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Bruno Bettelheim (August 28, 1903 – March 13, 1990) was an Austrian-born psychologist, scholar, public intellectual and writer who spent most of his academic and clinical career in the United States. An early writer on autism, Bettelheim's work focused on the education of emotionally disturbed children, as well as Freudian psychology more generally. In the U.S., he later gained a position as professor at the University of Chicago and director of the Sonia Shankman Orthogenic School for Disturbed Children, and after 1973 taught at Stanford University.
|Born||(1904-08-28)August 28, 1904|
|Died||March 13, 1990(1990-03-13) (aged 86)|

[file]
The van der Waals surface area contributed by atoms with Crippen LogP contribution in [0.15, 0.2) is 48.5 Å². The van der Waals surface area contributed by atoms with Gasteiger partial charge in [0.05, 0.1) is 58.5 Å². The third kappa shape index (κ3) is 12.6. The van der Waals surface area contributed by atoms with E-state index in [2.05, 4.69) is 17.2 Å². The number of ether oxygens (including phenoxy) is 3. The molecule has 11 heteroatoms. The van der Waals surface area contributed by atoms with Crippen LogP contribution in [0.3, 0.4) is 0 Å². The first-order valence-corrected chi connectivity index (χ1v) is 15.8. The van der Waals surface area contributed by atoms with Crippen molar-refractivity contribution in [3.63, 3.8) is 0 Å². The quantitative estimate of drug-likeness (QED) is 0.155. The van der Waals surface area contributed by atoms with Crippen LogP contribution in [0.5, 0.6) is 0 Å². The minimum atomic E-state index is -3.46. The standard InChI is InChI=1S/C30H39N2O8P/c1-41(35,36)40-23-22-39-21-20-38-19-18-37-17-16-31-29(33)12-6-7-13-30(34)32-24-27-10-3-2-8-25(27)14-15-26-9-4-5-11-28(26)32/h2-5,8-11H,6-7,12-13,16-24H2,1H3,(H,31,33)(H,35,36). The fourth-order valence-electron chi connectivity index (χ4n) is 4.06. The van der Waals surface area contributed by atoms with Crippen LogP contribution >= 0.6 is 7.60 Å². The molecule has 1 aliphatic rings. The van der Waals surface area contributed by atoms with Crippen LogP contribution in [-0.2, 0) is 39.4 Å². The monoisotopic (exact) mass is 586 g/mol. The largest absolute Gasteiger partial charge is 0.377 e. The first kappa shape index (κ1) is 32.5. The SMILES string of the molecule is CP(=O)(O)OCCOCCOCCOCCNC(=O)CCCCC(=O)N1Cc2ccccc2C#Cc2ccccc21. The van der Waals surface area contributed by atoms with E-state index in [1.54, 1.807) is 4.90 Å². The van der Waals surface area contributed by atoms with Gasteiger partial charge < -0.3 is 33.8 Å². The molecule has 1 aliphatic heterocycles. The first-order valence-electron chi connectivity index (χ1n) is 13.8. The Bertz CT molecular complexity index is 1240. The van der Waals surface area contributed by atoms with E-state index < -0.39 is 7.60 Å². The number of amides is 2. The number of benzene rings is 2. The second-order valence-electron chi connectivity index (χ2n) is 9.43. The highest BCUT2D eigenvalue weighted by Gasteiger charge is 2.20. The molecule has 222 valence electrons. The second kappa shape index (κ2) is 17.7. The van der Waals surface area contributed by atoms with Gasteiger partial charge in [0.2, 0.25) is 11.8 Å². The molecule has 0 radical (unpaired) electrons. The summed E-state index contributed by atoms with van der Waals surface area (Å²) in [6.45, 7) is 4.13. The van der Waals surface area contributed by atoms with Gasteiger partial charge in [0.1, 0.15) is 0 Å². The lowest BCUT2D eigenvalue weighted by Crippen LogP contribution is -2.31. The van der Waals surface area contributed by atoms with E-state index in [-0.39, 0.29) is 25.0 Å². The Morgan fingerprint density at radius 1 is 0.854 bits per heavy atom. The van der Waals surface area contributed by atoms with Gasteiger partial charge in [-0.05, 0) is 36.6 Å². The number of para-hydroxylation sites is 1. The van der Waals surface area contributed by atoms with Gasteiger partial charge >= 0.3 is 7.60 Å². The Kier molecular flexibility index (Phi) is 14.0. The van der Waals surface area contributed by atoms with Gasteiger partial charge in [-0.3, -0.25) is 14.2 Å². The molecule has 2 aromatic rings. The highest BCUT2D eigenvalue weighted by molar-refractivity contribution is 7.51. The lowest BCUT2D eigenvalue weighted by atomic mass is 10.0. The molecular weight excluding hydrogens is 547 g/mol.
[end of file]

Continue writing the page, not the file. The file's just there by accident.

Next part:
Silver Spring, Maryland, United States
|Nationality||Austrian, American (since 1944)|
|Alma mater||University of Vienna|
|Known for||Autism research|
The Uses of Enchantment
|Spouse(s)||Gina Alstadt (1930–?; divorced)|
Gertrude Weinfeld (1941–1984; her death; 3 children)
|Institutions||University of Chicago|
Sonia Shankman Orthogenic School
|Doctoral students||Benjamin Drake Wright|
Bettelheim's ideas, which grew out of those of Sigmund Freud, theorized that children with behavioral and emotional disorders were not born that way, and could be treated through extended psychoanalytic therapy, treatment that rejected the use of psychotropic drugs and shock therapy. During the 1960s and 1970s he had an international reputation in such fields as autism, child psychiatry, and psychoanalysis.
Some of his work was discredited after his death due to fraudulent academic credentials, allegations of patient abuse, accusations of plagiarism, and lack of oversight by institutions and the psychological community.
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